Baltimore County began demolishing a vacant office building Friday at the site of a proposed Royal Farms gas station in Towson that has been a flashpoint for controversy in recent years.
Officials are cleaning up and demolishing an office building on the site, at the intersection of York Road and Bosley Avenue, to prepare the parcel for sale to Towson-based developer, Caves Valley Partners, in accordance with a contract approved by the Baltimore County Council in 2013, county spokeswoman Ellen Kobler said in an emailed statement Monday.
A former fire station and a public works facility are also on the corner, but have not been demolished.
In December 2013, the council approved the sale of the 5.8-acre site to Caves Valley Partners for $8.3 million. That sale has not yet been finalized.
Caves Valley has proposed building a Royal Farms gas station with retail and restaurant space at the site. The project would include a 5,166-square-foot convenience store and fueling station and two one-story retail/restaurant buildings — a 10,814 square-foot building and a 12,420 square-foot building — according to plans submitted by Caves Valley that can be found on Baltimore County's website and are dated March 13, 2017.
In December, the County Council advanced a planned-unit development for the property, which gave Caves Valley the zoning flexibility to add gas pumps to the site, which wouldn't otherwise have been allowed under the site's current zoning, in exchange for community benefits. The $50,000 in community benefits include improving the West Towson Trail, planting trees in West Towson and installing solar-powered speed display signs on Stevenson Road, west of York Road, and on Stevenson Lane, east of York Road.
Some Towson residents have opposed the plan for the Royal Farms, saying it will cause traffic congestion and that pollution from the proposed gas pumps could harm children at the neighboring Immaculate Conception School. The project is also at an entrance to Towson's downtown, and some residents have argued that a gas station is inappropriate for such a gateway location.
Opponents of the project also criticized the council's advancement of the planned-unit development in December, a motion that was sponsored by Councilman David Marks, who represents Towson, and who some opponents criticized for the move. Opponents have been fighting the project for more than three years, attending council meetings, holding protests and putting signs in their yards stating that they oppose the Royal Farms.
On Monday, Marks criticized the administration of county executive Kevin Kamenetz for not informing him and the community of the demolition in advance.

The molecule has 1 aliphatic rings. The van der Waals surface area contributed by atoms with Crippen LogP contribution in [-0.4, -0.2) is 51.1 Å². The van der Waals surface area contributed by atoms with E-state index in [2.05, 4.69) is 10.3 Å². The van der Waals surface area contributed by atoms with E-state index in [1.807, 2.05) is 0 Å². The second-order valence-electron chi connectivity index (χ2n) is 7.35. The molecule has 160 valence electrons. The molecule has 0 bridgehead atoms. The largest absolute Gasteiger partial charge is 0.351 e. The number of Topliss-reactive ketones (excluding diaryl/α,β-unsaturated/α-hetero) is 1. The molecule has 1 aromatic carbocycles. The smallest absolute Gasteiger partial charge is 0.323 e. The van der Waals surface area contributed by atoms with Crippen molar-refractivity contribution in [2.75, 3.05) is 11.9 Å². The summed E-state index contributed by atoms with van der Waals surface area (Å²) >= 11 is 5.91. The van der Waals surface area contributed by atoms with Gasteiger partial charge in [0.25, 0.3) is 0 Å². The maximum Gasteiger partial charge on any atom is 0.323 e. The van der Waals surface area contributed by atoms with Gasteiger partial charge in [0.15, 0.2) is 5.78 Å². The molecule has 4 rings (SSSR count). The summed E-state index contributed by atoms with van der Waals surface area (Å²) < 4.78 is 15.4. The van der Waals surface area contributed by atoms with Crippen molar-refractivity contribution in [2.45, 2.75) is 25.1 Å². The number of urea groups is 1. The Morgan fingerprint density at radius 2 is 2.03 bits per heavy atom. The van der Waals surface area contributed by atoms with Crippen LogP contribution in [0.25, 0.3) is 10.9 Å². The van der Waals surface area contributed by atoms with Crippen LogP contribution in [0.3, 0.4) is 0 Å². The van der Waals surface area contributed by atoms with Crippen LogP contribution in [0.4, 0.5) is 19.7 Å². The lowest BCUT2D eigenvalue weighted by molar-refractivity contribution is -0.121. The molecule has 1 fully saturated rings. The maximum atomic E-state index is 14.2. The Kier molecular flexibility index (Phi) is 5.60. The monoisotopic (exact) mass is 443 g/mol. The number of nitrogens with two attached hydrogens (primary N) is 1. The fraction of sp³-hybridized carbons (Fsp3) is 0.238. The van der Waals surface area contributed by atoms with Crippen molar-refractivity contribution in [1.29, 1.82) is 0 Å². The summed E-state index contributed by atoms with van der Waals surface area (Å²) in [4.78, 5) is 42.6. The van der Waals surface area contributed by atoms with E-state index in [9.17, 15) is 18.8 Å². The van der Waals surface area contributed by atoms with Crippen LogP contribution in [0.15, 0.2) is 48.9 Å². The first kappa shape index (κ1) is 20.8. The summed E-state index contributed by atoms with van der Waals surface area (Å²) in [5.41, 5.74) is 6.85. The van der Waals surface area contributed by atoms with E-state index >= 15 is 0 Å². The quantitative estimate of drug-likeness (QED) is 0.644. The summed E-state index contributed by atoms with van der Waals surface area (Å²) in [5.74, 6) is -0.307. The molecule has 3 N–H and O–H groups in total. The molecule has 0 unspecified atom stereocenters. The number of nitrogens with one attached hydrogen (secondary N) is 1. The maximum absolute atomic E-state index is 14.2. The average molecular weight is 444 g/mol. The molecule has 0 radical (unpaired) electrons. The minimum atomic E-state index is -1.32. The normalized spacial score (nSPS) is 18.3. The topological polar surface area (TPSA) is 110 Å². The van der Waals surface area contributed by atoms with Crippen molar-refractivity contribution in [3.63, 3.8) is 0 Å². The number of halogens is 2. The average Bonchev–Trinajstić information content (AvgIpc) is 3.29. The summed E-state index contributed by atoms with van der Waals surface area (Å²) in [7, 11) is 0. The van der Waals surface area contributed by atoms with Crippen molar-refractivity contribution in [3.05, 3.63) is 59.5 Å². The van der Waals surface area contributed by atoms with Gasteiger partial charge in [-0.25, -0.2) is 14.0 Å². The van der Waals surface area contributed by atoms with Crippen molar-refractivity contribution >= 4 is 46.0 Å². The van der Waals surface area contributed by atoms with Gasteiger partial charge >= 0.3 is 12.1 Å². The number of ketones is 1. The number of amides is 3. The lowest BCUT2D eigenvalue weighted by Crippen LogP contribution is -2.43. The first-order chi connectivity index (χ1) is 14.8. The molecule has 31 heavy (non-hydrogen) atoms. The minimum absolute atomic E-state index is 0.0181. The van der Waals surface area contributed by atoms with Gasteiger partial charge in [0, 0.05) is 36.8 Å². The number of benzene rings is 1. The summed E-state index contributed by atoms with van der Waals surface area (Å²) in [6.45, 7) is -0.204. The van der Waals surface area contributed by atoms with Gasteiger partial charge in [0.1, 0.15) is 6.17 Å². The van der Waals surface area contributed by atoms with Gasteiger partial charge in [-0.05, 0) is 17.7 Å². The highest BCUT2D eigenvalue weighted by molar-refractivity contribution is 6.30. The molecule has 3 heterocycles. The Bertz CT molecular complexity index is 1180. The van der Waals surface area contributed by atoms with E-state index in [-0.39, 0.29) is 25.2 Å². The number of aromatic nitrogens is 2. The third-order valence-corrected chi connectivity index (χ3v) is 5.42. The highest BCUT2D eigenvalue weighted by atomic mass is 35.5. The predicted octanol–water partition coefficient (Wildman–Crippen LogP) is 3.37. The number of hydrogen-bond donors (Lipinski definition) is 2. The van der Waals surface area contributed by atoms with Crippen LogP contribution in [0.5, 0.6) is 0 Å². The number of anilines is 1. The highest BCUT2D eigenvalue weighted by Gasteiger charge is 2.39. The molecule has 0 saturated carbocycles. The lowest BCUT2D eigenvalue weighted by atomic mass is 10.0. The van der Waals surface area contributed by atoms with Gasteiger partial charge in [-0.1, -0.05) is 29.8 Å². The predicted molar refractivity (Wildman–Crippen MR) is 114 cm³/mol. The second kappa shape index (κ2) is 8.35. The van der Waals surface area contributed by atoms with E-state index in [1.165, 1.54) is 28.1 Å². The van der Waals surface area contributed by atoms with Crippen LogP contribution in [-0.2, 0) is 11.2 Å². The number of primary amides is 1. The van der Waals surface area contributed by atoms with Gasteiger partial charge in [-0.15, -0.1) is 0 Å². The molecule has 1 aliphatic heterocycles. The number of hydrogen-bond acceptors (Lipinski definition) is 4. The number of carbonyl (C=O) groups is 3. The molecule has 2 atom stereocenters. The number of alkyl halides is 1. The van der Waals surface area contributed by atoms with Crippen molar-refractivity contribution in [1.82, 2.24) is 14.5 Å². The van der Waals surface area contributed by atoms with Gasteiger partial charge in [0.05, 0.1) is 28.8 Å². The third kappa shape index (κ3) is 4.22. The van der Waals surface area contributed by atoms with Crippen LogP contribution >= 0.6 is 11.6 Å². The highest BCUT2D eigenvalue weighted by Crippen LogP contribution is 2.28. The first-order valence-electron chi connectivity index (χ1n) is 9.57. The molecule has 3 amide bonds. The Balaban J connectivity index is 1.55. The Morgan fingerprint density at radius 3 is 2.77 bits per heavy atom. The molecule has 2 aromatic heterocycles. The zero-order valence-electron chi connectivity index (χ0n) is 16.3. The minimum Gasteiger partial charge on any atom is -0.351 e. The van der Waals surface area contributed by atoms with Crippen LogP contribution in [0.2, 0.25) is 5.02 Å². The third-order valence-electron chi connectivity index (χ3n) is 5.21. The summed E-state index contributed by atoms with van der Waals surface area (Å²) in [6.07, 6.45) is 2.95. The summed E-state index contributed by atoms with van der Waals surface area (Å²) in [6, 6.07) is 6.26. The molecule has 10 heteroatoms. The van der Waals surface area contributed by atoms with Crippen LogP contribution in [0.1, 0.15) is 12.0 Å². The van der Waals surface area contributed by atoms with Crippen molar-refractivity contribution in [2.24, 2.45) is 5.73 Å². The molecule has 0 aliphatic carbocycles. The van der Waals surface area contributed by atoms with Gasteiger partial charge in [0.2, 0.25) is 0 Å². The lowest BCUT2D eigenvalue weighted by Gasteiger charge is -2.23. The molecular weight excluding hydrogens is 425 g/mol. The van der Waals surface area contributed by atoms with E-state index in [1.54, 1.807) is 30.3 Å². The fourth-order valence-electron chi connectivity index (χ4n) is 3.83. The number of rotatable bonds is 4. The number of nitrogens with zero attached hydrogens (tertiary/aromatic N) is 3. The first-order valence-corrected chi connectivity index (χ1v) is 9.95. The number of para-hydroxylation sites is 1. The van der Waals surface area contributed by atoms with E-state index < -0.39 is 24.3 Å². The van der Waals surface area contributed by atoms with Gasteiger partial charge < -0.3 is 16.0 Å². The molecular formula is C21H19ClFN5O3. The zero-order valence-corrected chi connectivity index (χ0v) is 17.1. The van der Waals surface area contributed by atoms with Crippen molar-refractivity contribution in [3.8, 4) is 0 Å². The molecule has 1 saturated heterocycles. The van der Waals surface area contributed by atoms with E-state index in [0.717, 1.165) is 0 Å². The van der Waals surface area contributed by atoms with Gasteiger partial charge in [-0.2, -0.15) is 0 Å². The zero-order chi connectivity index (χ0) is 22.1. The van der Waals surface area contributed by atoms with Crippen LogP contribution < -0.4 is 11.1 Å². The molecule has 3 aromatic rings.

According to Marks, several large trees on the county property were cut down Saturday, a move that angered Marks and members of the Green Towson Alliance, an open space and environmental advocacy group.
When the council advanced the planned-unit development in December, language was included in the measure specifically to protect those trees, Marks said Monday. The resolution regarding the project says the county's Design Review Panel, in reviewing the project, should ensure "that existing mature trees that surround the site are protected."
Marks said he is angry that the trees were removed, despite the "clear instruction" from the council. In an email, Kobler said that any new development would require a landscaping plan, "likely including many more trees than were there before."
Beth Miller and Wendy Jacobs, of the Green Towson Alliance, said 30 trees, including seven with a diameter of more than 30 inches, were removed Saturday from the property. The group surveyed and took inventory of trees on the property in September, and visited the site again Sunday to see what was removed.
Marks also questioned why the county was clearing the site, rather than its future owners.
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"Why are taxpayers absorbing the cost of clearing the land?" he said.
On Monday, Kobler did not respond to additional questions about the trees' removal, the timing of the demolition, or why the county was clearing the property rather than the future owners.
Officials of Caves Valley Partners did not return a request for comment.
Although the council voted to advance the project in December, it still needs to be approved through the county's planned unit development process. Marks said a community input meeting will eventually be conducted on the planned unit development, after which the council has 90 days to continue the county's review of the project or kill it. Marks said the community input meeting has not been scheduled.
On March 31, county officials also demolished a house that had recently been donated to the county to be used for the future Radebaugh Neighborhood Park. Kobler said the county was able to save money by combining the two demolitions as one contract.
County officials also did not notify him of the demolition on the Radebaugh property, Marks said. He noted that the removal of the structure was expected, as it is a proposed entrance to the park, but that he still would have liked to have been informed.
Baltimore Sun reporters Pamela Wood and Jon Meoli contributed to this report.